The secondary brake mechanism that is planned to be adopted by all Formula E cars has been tested by at least two manufacturers ahead of this week’s races in Saudi Arabia.
The Race understands that both Jaguar and DS have tried the system in recent days as it is readied to be given a test by all 22 Gen3 cars ahead of this weekend’s Diriyah E-Prix double header.
An extended shakedown session on Thursday afternoon will be used partly to evidence that the brake will work. The low-power test session, which is usually for the sole purpose of running in the FIA systems, will now be held for 30 minutes instead of the usual 15.
Teams are not thought to have an extra allocation of new Hankook tyres for shakedown, during which the FIA monitoring the use of the new system and how it reacts in an official live session.
The measure has been introduced after a spate of accidents in the recent months resulted in several drivers in testing, and at the Mexico City E-Prix earlier this month, experiencing difficulty in slowing down their cars effectively when confronted by technical issues.
The most recent of these was for Mitch Evans at the end of first practice at the Autodromo Hermanos Rodriguez. A spec part on his Jaguar I-Type 6 shut down, triggering an excursion in which the front of his car was damaged after hitting a Tecpro barrier.
Prior to that, Evans’ team-mate Sam Bird endured a violent accident in testing when his Jaguar left the track at the Calafat circuit and had to be extricated from his inverted car.
Lengthy talks between teams and the FIA took place at the Valencia test in December. This was also the scene of several off-track excursions by cars that suffered technical issues. The most serious of these was suffered by Sebastien Buemi, who wrote his Envision-run Jaguar off in an impact with the tyre barriers.
No details of the recent tests are known, with Jaguar declining to comment on it. DS is believed to be doing straightline tests of the system close to its Satory base this week.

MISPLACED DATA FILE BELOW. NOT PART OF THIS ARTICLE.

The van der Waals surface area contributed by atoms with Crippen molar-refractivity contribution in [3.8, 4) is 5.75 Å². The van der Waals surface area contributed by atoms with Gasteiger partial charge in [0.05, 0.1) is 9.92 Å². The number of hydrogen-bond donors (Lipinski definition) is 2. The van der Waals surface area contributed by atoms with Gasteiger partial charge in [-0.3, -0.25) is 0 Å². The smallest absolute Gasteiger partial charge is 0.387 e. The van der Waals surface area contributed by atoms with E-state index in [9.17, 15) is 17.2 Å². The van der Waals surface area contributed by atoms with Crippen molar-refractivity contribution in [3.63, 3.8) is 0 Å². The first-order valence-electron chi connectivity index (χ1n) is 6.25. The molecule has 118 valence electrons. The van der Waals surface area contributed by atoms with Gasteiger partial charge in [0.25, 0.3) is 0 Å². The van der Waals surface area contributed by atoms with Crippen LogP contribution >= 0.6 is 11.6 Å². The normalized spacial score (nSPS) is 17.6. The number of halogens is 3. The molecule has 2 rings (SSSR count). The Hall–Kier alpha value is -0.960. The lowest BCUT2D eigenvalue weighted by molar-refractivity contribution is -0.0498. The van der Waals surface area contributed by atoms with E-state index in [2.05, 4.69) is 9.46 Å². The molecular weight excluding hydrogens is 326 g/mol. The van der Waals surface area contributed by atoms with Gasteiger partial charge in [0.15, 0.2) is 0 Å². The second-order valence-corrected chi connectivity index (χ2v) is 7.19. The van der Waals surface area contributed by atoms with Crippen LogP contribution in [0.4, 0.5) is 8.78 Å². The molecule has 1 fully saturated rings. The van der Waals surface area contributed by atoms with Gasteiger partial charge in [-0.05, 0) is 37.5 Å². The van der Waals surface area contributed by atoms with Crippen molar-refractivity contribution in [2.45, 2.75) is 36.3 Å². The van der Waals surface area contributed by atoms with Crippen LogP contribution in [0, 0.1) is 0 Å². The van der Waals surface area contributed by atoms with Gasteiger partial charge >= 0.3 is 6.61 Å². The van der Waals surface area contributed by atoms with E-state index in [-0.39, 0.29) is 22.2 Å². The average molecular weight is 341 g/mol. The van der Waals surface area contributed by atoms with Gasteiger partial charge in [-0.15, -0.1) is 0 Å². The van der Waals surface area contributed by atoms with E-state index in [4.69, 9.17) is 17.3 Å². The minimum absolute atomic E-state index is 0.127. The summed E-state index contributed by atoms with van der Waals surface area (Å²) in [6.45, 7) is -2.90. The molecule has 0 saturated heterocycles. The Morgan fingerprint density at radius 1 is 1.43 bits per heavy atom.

The system is known to be a one-use only one and will then have to be reset should it be needed. It will be monitored by the FIA via its telemetry systems, which are supplied by the experienced Magneti Marelli company.
Teams are expected to get their new components upon arrival in Diriyah this Wednesday. The two races on the outskirts of the Saudi capital Riyadh are scheduled for Friday and Saturday evening.
Drivers have been aligned in their opinions on introducing the system on safety grounds, with Maserati MSG’s Edoardo Mortara telling The Race at Valencia last month that “safety is always for me the number-one priority and we should never really compromise technical solutions to be more or less safe”.
“If they came up with that [secondary brake] solution it was because it was needed,” he added.
Mortara suffered an accident in his then Mercedes-powered car in Diriyah in 2021 following a practice start, as a software error prevented him from being able to stop his car, although he quickly recovered from back injuries sustained in the incident
He said he believes the secondary brake solution is a sound one.
“We had some really big incidents during the testing and this is something that you don’t want to see,” he said “I believe that it’s a good solution, it makes me feel, in a way, safer.
“I did suffer two big crashes, one because I didn’t have any brakes in Riyadh and I can tell you it wasn’t a nice situation. I don’t want to live it again.”